Risk 360

Urban Risks: Reduction and Mitigation

Urban areas have been expanded exponentially in recent areas. Along with this, few towns are being developed as suburban regions, but not as fast as urban areas. It is expected that about 68% of the world population will be living in cities by 2050 (United Nations Department of Economic and Social Affairs, 2018). These urban areas will face the immense risk of disasters due to the population and available resources. The Impact of a disaster is the loss of our resources, livelihood, and existing infrastructure which will have to be controlled with the help of disaster risk management techniques.

In recent times, the disasters were considered to be unforeseen stress, and measures like relief camps, and financial assistance for living and resettlement were taken to mitigate them. Several governmental authorities have started developing an action plan for disaster risk reduction to reduce the risk of injuries, casualties, and loss of wealth when a hazard or disaster occurs. During such hazards, urban areas become vulnerable to devastation since large concentrations of people are managed with limited emergency services and low capacities.

As we cannot prevent the occurrence of natural hazards, they are escalated further by human interventions and unplanned development-  creating more risks while managing the hazards and disasters. We can check and act on certain anthropogenic activities that increase the frequency of hazards to reduce their impact on population and wealth. Several international organizations recommended Disaster Risk Management (DRM) and Disaster Risk Reduction (DRR) to focus on urban planning and on sustainable development to resist and reduce the risks with the help of strong infrastructure and funding systems and by understanding the vulnerabilities, potential causes, and effects, economic and social impacts, mitigation plans, preparedness and response.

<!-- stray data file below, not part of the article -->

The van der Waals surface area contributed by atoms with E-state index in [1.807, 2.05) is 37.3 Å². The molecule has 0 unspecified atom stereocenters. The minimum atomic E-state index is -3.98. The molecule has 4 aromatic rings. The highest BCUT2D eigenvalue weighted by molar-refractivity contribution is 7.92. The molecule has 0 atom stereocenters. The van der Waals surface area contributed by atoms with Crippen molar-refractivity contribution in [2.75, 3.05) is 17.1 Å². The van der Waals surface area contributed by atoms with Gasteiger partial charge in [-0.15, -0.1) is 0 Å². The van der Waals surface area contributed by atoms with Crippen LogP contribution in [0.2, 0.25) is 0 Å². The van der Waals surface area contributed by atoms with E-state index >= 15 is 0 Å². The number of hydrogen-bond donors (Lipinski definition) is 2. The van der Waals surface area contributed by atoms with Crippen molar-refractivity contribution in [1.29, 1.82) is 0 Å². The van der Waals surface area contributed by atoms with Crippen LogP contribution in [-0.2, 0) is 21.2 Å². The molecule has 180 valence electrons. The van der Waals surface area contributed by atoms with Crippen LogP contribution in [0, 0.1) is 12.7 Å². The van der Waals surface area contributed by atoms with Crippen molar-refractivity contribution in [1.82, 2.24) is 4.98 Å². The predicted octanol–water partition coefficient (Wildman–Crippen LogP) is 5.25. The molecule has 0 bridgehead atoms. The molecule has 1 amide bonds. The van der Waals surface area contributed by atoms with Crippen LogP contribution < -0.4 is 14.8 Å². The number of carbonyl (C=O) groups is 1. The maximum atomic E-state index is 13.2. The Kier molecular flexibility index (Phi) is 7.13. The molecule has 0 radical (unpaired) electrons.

Urban areas are prone to these disasters:

  • Urban Floods
  • Urban Fires
  • Earthquakes
  • Heat island effect
  • Epidemic and pandemic breakout
  • Emission of hazardous gases

Risk Assessment and Analysis:

Risk is an expected occurrence of failure of any functioning or management operations that are harmful to life, social and economic activities. Risk increases with the increase in vulnerabilities that often intensifies the impact of hazards and disasters.

The Risk assessment process involves analysis and evaluation of existing conditions and interactions that interpret the nature and extent of damages from risks. It is based on a data set of features such as location, frequency, intensity, physical features, social demographics, economic structure, etc., collected from interviews, existing data sets. This assessment identifies the risk factors that help in improving the measures and management to reduce the risks and decision-making.

Certainly, there are challenges in developing assessments like limited research and understanding of methodology, institutional members, budget allocation, etc.

Urban risk factors-

  • Location of hotspots in town based on seismic data, flood data, rainfall patterns, geotechnical data.
  • Data of engineered and non-engineered structures for safety and capacity evaluation.
  • Social and economic inequalities, vulnerable groups for accessibility, and extent of measures.
  • The Capacity of Urban infrastructure such as sewage system, drainage system, water supply, roads, hospitals, fire safety, etc.
  • Urban governance, policies, enforcement, and public participation in sustainable development.
  • Insurance and funding assistance factors will reduce considerable stress on the economic activities to start all over for reconstruction and resettlement.